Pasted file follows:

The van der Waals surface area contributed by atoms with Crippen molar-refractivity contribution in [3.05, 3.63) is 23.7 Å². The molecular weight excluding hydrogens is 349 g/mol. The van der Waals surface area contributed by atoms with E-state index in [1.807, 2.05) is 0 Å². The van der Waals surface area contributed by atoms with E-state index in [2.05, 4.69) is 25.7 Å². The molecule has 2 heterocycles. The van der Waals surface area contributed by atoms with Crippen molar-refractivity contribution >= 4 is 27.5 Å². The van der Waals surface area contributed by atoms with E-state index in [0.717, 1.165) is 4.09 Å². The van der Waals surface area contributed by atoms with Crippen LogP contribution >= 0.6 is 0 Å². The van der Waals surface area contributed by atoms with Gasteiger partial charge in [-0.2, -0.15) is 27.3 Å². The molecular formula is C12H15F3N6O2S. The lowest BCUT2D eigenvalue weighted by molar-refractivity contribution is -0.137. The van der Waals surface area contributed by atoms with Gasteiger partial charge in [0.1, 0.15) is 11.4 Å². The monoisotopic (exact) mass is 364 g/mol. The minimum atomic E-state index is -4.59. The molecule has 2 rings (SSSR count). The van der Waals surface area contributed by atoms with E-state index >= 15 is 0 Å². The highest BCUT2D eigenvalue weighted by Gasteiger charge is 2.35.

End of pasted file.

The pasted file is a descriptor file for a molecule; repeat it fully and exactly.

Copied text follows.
The van der Waals surface area contributed by atoms with Crippen molar-refractivity contribution in [3.05, 3.63) is 23.7 Å². The molecular weight excluding hydrogens is 349 g/mol. The van der Waals surface area contributed by atoms with E-state index in [1.807, 2.05) is 0 Å². The van der Waals surface area contributed by atoms with E-state index in [2.05, 4.69) is 25.7 Å². The molecule has 2 heterocycles. The van der Waals surface area contributed by atoms with Crippen molar-refractivity contribution >= 4 is 27.5 Å². The van der Waals surface area contributed by atoms with E-state index in [0.717, 1.165) is 4.09 Å². The van der Waals surface area contributed by atoms with Crippen LogP contribution >= 0.6 is 0 Å². The van der Waals surface area contributed by atoms with Gasteiger partial charge in [-0.2, -0.15) is 27.3 Å². The molecular formula is C12H15F3N6O2S. The lowest BCUT2D eigenvalue weighted by molar-refractivity contribution is -0.137. The van der Waals surface area contributed by atoms with Gasteiger partial charge in [0.1, 0.15) is 11.4 Å². The monoisotopic (exact) mass is 364 g/mol. The minimum atomic E-state index is -4.59. The molecule has 2 rings (SSSR count). The van der Waals surface area contributed by atoms with E-state index >= 15 is 0 Å². The highest BCUT2D eigenvalue weighted by Gasteiger charge is 2.35.